Red Bucket Farm is an urban farm on a quarter acre property in an average residential neighborhood. We are located in Wisconsin, USDA Zone 5. We focus on chickens, bees, orchard fruit, and raised garden beds for fruits and veggies. We hope to reduce our footprint on the planet by growing some of our food, reducing our use of fossil fuels, and gardening with sustainable practices. Thanks for visiting!

Friday, March 4, 2011

Bird Brains!

My chickens are privileged. Pampered. Probably even spoiled.

Life is good at Red Bucket Farm for three lovely hens. They live in the "casa gallina," which is a freestanding fortress for poultry. They have a solid roof, hardware cloth screened walls, and reinforced wood flooring with plenty of bedding materials. The elevated hen house is well-insulated with a sturdy roost for sleep at night. It also has a ceiling vent at one end, and a pop-hole for their ladder at the other end, allowing for ventilation without draft. They have free access to let themselves in and out of the hen house whenever the mood strikes. Since I don't like the stink, I tend to keep it all rather clean.

When the girls arrived at maturity last fall, we provided nesting boxes for them to lay their egss. For my own amusement, the nest boxes are painted fun colors. The girls seemed to like the nest boxes and dutifully left me their eggs in the nests.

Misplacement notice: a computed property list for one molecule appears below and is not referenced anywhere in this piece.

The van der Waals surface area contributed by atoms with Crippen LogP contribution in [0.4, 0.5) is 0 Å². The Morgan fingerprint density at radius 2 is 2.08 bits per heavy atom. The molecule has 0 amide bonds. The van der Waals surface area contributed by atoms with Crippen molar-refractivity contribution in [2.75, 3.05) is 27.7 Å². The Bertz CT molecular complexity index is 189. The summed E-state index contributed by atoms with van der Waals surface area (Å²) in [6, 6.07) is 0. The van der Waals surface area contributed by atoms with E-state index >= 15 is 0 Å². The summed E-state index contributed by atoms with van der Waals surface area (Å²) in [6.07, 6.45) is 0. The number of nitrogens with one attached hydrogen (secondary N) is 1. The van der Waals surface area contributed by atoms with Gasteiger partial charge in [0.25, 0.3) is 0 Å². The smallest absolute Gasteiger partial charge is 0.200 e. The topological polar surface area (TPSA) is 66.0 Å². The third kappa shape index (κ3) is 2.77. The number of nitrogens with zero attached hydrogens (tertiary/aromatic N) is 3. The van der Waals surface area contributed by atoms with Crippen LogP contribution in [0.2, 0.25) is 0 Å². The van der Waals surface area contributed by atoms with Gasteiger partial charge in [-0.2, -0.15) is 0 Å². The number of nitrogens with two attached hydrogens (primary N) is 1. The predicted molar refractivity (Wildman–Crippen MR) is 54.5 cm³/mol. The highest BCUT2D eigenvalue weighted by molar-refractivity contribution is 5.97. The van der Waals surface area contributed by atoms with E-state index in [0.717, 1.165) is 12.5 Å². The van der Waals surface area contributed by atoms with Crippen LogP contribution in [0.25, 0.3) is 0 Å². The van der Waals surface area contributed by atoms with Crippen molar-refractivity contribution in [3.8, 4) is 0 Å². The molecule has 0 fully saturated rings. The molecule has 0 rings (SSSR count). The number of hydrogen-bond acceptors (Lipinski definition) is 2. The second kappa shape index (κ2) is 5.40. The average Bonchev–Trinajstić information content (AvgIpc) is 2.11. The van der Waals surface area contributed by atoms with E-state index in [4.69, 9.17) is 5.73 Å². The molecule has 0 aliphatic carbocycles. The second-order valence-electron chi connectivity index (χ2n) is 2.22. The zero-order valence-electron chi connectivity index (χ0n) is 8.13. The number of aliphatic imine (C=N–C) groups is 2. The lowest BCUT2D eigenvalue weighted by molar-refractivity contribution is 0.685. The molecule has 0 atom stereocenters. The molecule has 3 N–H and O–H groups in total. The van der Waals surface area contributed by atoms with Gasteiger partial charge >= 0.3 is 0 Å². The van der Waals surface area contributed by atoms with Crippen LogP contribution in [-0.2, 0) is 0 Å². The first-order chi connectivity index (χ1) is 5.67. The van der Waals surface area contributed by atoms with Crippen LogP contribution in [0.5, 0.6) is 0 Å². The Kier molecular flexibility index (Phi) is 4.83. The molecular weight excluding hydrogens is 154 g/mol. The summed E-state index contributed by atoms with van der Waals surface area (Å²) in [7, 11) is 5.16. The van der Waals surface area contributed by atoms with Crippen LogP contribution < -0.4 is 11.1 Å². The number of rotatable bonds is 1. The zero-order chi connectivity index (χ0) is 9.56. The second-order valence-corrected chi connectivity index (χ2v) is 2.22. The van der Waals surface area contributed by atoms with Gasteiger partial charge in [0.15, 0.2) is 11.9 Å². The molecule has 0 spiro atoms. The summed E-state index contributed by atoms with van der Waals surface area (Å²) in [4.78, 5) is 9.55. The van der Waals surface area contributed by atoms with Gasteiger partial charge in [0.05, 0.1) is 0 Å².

Once Wisteria the Columbian Wyandotte started laying eggs in late December, we had a new twist in our system. Wisteria didn't feel comfortable squeezing her large fluffy bottom into those cute nest boxes, so she would create her own nest in the hay. That would have been fine, except that she chose the least desirable location in the whole coop: directly at the top of the ladder and beneath the roost. It's icky there. Chickens normally poop quite a bit at nighttime, so cleaning up under their roost is a daily chore. (It makes wonderful compost, but that's another blog entry.) That location is also a bit dangerous since they could easily drop their eggs down the ladder. I quickly provided a larger nest for Wisteria. It's a coir basket liner for hanging garden baskets, and it makes a lovely nest when filled with hay. For the most part, Wisteria likes this place.

This morning I went out to clean the coop and gather eggs. The girls are happy and egg production is up, so I was shocked to find zero eggs in the nests! Instead, I found two eggs (thank you Rosie and Hyacinth) in a makeshift nest at the top of the ladder, in the poopiest corner imaginable.
I gathered the eggs, cleaned the poop and pushed the hay back into the corner again. I can't predict when the girls will build their own nests or use the clean boxes that I've provided. For now, I'll just enjoy the personalities of each bird and appreciate the fresh eggs.

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